The Geminid meteor shower is now underway, with peak activity expected during Wednesday, 14th December. Unfortunately, weather forecasts indicate very variable observing conditions across the British Isles and Northern Europe, so it is important to have a good geographical spread of observers to ensure adequate coverage. The waning gibbous Moon will also be rather obtrusive, so observers are advised to direct their gaze away from the Moon, or to hide the Moon behind an obstruction such as the wall of a house.
The Geminids are currently the most active of the regular annual showers, with rates outstripping those of the Perseids for a 24-hour interval centred on their 14-15 December maximum – a real treat for observers prepared to brave the cold, damp and windy weather.
This year, Geminid activity is expected to peak at about 14h on Wednesday, December 14th, when the peak Geminid Zenithal Hourly Rate may reach 140 m/h – sadly during daylight hours for observers across Europe. The maximum is broad, however, and it is important to have a spread of observers making observations throughout the nights of 13th/14th December and on 14th/15th December to ensure adequate coverage of the shower maximum. In addition, observations by BAA members in North America and the Far East will be welcomed by the Meteor Section to improve coverage of the period of peak shower activity.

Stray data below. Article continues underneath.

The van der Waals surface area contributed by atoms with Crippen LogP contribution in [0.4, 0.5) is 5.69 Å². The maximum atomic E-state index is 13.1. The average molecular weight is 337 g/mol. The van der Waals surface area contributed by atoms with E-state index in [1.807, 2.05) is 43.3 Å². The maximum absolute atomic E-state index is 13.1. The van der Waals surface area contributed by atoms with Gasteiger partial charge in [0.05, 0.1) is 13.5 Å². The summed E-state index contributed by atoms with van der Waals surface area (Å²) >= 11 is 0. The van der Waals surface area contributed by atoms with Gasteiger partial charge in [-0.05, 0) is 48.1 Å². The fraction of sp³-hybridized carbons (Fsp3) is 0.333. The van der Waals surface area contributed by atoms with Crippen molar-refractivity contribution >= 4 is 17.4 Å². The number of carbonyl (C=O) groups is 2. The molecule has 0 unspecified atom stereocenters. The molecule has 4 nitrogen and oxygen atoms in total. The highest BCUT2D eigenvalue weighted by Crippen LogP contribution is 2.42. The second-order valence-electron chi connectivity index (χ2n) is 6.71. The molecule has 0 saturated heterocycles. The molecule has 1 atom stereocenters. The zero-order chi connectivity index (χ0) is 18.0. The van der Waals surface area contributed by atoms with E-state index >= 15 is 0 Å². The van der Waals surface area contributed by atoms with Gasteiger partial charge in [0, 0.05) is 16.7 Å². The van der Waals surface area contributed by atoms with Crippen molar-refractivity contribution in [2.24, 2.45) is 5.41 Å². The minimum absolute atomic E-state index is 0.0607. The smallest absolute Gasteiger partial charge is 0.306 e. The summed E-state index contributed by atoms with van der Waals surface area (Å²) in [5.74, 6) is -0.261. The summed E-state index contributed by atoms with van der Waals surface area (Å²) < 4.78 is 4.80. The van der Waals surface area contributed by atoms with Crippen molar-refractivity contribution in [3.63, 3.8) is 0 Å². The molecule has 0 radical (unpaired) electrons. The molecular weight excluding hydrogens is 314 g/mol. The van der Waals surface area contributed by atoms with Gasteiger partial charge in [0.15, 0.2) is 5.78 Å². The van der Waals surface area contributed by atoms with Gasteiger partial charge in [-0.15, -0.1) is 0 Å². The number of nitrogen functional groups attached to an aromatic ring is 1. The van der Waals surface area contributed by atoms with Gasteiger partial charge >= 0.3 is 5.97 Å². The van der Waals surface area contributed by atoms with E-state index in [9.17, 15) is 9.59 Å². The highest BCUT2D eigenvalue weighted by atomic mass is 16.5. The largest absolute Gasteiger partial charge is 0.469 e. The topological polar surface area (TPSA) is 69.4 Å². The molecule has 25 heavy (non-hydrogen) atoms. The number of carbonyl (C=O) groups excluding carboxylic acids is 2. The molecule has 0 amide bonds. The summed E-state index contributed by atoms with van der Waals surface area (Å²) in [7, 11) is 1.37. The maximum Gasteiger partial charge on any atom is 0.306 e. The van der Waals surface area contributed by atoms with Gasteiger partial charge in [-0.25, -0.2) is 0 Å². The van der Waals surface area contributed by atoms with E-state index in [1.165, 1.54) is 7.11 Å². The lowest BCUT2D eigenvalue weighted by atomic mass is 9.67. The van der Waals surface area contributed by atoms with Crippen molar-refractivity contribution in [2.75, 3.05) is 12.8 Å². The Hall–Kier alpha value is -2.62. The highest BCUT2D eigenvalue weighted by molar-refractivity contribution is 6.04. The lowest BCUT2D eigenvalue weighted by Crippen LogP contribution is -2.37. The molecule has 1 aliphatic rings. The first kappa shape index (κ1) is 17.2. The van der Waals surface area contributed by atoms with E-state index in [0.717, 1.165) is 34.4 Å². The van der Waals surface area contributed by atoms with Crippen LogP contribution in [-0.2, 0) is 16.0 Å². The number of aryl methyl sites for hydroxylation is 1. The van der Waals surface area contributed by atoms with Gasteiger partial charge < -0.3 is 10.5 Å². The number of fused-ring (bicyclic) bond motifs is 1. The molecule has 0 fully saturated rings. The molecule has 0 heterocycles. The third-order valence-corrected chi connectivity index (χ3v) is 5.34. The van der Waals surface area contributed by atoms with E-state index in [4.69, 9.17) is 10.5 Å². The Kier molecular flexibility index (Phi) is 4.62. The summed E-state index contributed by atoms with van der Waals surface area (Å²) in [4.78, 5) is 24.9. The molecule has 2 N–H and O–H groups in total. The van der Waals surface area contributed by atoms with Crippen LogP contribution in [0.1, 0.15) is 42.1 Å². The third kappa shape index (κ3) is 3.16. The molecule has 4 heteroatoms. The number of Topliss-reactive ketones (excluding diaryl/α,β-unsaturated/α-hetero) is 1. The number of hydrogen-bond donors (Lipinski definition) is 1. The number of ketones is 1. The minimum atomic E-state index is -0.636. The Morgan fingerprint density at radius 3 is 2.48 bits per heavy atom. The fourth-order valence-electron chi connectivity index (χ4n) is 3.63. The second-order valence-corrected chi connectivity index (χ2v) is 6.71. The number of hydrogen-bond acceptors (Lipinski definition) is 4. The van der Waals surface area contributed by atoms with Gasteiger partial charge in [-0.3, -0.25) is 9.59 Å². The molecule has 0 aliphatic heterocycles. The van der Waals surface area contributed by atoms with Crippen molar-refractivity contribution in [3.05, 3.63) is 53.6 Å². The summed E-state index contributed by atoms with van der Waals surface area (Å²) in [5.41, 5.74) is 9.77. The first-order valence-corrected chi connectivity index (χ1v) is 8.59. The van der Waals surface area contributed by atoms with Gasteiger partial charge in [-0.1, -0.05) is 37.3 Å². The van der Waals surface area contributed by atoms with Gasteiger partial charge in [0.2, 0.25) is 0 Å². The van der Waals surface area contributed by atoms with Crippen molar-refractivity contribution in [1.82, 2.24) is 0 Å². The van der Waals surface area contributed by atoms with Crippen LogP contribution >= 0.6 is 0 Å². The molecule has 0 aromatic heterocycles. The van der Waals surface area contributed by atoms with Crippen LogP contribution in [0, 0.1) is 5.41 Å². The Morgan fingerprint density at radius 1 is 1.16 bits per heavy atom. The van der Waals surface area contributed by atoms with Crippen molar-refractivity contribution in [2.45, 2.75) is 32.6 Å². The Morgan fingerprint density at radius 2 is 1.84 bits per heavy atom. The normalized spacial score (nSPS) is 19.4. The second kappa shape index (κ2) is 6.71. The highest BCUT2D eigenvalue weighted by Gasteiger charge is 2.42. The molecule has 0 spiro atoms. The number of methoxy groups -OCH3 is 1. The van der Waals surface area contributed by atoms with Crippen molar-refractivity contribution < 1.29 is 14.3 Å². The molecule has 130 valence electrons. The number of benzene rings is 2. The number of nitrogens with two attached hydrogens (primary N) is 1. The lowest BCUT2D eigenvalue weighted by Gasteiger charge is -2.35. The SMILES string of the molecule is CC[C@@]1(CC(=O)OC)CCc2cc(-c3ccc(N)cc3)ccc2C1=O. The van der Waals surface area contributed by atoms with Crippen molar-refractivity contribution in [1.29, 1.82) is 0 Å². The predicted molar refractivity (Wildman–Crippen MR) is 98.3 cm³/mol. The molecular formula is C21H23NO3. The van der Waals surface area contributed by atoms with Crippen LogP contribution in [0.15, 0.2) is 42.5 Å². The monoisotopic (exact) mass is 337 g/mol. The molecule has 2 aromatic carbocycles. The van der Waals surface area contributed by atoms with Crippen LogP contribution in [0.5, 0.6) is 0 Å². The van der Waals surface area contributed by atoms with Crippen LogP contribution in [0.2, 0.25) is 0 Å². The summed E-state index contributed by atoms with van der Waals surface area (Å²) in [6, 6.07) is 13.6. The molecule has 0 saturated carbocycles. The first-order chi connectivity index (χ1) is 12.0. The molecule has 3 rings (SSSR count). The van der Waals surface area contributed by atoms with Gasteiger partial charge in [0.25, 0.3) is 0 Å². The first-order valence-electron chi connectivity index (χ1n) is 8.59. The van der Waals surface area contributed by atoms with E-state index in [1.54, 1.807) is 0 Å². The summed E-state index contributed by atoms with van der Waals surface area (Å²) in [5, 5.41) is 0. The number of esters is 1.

The Geminid radiant (at RA 07h 32m Dec +33o, just north of Castor) rises early on and reaches a respectable altitude well before midnight, so observers who are unable to stay up late can still contribute very useful watches. On the evening of Wednesday 14th December there is the added bonus of an increased proportional abundance of bright events after maximum; past observations show that bright Geminids become more numerous some hours after the rates have peaked, a consequence of particle-sorting in the meteor stream.
Geminid meteors enter the atmosphere at a relatively slow 35 km/sec, and thanks to their robust (presumably rocky/asteroidal as opposed to dusty/cometary) nature tend to last longer than most in luminous flight. Unlike swift Perseid or Orionid meteors, which last only a couple of tenths of a second, Geminids may be visible for a second or longer, sometimes appearing to fragment into a train of ‘blobs’. Their relatively low speed and the abundance of bright events makes the Geminids a prime target for imaging.
For further information, or copies of report forms, observing notes, and details of how to carry out group meteor watches, please visit the BAA Meteor Section website at http://britastro.org/meteor
There is the possibility of an unusual outburst of Draconid meteors on the evening of Saturday, 8 October 2011. The meteors are connected with periodic comet 21P/Giacobini-Zinner, so the shower is also known as the Giacobinids.